If a client asks about responsible investment (RI), let them know there’s more than one approach.
The most commonly known RI strategy involves stock pickers or funds screening and divesting to manage exposure to undesirable markets and activities (e.g., tobacco and gun manufacturing). There’s also the more traditional, indirect approach that involves analyzing environmental, social and governance (ESG) factors as part of the regular review of company fundamentals and long-term outlooks.
A more involved approach is referred to as impact investing, a strategy that’s focused on finding solutions for ESG-related issues such as homelessness and health, said Adam Jagelewski, director of the MaRS Centre for Impact Investing, during a session at CFA Society Toronto’s Annual Wealth Conference this week.
He offered one example involving a partnership between the MaRS Centre, the Public Health Agency of Canada and the Heart and Stroke Foundation. Starting in 2017, roughly 12 participants (the group included large organizations and some wealthy, private investors) invested in Canada’s first health-focused social impact bond launched by the Heart and Stroke Foundation.
For the participants to earn back their investment, plus interest, from the government, the foundation has to successfully set up a program to help 7,000 pre-hypertensive individuals prevent their blood pressure from progressing to full hypertension, according to a 2016 Heart and Stroke Foundation blog.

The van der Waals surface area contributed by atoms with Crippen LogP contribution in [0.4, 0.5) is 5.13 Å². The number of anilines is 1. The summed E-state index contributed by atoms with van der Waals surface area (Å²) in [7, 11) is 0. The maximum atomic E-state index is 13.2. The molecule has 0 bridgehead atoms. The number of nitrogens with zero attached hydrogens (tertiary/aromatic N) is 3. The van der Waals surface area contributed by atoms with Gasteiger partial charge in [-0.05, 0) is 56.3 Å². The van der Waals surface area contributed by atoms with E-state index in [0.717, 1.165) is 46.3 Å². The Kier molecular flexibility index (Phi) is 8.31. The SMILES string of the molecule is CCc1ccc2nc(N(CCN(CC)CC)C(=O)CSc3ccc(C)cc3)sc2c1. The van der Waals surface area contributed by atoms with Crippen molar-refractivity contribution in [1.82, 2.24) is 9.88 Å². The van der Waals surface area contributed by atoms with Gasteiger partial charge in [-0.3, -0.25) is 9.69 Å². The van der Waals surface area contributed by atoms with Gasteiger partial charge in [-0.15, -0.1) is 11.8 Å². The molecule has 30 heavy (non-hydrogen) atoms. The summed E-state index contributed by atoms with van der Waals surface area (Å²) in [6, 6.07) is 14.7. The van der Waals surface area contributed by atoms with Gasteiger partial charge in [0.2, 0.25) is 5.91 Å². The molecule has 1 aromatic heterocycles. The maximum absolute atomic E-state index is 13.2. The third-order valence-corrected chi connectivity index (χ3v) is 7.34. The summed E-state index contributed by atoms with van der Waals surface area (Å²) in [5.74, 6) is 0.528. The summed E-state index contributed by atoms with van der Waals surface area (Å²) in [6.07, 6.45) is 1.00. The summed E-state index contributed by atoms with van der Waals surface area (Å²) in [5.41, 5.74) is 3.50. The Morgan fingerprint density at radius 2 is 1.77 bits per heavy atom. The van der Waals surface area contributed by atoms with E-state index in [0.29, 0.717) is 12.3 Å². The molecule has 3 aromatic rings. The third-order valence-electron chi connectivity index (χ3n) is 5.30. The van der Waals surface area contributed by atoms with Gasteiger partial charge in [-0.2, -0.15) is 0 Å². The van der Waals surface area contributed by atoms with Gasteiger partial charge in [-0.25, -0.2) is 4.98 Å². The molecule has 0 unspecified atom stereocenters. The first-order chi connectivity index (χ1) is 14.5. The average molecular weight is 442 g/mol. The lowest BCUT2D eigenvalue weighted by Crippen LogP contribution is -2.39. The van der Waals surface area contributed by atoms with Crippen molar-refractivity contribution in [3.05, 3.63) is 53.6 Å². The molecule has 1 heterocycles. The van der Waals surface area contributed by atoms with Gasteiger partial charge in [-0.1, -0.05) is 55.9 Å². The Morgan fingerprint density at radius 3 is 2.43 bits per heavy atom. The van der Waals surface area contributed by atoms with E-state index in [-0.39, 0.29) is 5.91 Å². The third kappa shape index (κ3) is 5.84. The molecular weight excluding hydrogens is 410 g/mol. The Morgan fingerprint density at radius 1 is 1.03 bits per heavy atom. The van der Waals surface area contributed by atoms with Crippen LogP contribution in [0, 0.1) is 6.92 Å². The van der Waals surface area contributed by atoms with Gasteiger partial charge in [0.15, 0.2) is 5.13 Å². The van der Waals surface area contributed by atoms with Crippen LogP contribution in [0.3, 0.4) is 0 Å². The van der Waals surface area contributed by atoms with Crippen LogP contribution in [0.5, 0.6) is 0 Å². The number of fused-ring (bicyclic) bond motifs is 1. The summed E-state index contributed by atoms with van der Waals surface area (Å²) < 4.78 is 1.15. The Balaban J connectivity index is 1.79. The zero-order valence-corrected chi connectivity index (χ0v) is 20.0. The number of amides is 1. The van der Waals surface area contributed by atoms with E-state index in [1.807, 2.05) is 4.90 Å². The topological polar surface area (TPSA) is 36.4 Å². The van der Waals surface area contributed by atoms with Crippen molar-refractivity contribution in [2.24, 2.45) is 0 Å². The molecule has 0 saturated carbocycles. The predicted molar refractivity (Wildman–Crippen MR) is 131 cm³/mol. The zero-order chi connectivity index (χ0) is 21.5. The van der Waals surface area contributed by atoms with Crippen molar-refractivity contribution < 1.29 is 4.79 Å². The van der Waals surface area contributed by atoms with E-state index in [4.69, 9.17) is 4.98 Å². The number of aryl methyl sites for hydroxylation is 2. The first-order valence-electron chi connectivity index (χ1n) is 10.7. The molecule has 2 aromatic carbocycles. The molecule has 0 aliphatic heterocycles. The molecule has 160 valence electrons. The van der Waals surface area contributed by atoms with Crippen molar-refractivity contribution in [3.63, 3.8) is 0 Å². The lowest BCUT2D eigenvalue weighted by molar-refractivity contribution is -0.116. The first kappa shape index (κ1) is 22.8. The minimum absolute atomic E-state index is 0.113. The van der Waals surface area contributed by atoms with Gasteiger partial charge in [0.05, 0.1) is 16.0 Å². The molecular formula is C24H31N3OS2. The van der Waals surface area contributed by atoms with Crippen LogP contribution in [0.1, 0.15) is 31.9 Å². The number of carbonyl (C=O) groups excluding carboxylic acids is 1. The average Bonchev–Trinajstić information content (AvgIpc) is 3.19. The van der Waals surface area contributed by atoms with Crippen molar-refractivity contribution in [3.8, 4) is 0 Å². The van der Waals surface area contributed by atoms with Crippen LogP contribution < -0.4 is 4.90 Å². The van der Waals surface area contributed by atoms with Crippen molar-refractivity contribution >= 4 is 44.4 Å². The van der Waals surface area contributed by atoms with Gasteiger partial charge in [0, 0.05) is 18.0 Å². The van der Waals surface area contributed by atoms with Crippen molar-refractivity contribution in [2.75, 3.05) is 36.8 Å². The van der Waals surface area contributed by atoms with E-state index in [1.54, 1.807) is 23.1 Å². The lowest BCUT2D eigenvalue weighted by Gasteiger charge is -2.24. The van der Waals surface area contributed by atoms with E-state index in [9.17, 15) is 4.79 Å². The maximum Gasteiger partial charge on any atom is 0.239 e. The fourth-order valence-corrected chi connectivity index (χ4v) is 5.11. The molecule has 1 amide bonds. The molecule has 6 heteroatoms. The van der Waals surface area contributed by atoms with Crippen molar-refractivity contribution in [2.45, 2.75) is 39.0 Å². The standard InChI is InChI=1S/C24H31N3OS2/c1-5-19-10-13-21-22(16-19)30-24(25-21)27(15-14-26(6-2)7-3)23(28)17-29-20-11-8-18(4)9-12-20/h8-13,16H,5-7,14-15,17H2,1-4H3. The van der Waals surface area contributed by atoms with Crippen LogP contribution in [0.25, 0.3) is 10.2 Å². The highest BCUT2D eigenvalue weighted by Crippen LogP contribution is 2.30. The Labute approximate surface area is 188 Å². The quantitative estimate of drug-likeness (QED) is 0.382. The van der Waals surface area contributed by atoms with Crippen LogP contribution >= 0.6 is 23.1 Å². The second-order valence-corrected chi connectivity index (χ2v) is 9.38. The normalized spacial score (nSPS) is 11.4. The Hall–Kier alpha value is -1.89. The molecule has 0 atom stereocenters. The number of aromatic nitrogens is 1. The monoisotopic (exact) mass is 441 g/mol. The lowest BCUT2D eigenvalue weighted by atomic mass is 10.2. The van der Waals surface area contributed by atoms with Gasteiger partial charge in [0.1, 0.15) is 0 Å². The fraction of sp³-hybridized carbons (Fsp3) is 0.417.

The structure involves the risk that the program won’t meet its targets, and Jagelewski says this type of investment is for those who understand that risk.
This type of RI is important, says Jagelewski, because it’s “outcome-focused” and “strengthens the link between funding and impact.” Also, it helps charities, organizations and governments focus less on securing funding and more on solutions.
This type of investment is hard for retail investors to take part in so far, but the space is growing, he says. The global impact investment market was worth US$114B, according to a 2017 survey, while Canada’s share had surpassed $9B at the time. (He suspects those were conservative estimates based on the difficulty of measuring all impact investing activity.)
One reason the space is growing, Jagelewski says, is big banks are entering the space, “and that will continue.”
Still, despite the surge in RI interest, there’s a lack of knowledge in the advisory community. Jagelewski cited survey results that found nearly 90% of high-net-worth Canadians are interested in impact investing and would pay more for the offering, but that they’re held back by a lack of qualified advice.
His suggestion? Do your research, know clients’ values and options, and seek outside expertise when you need it. Advisors should be “better connectors” for investors, he says, since you can’t know everything about social issues and the evolving RI space.
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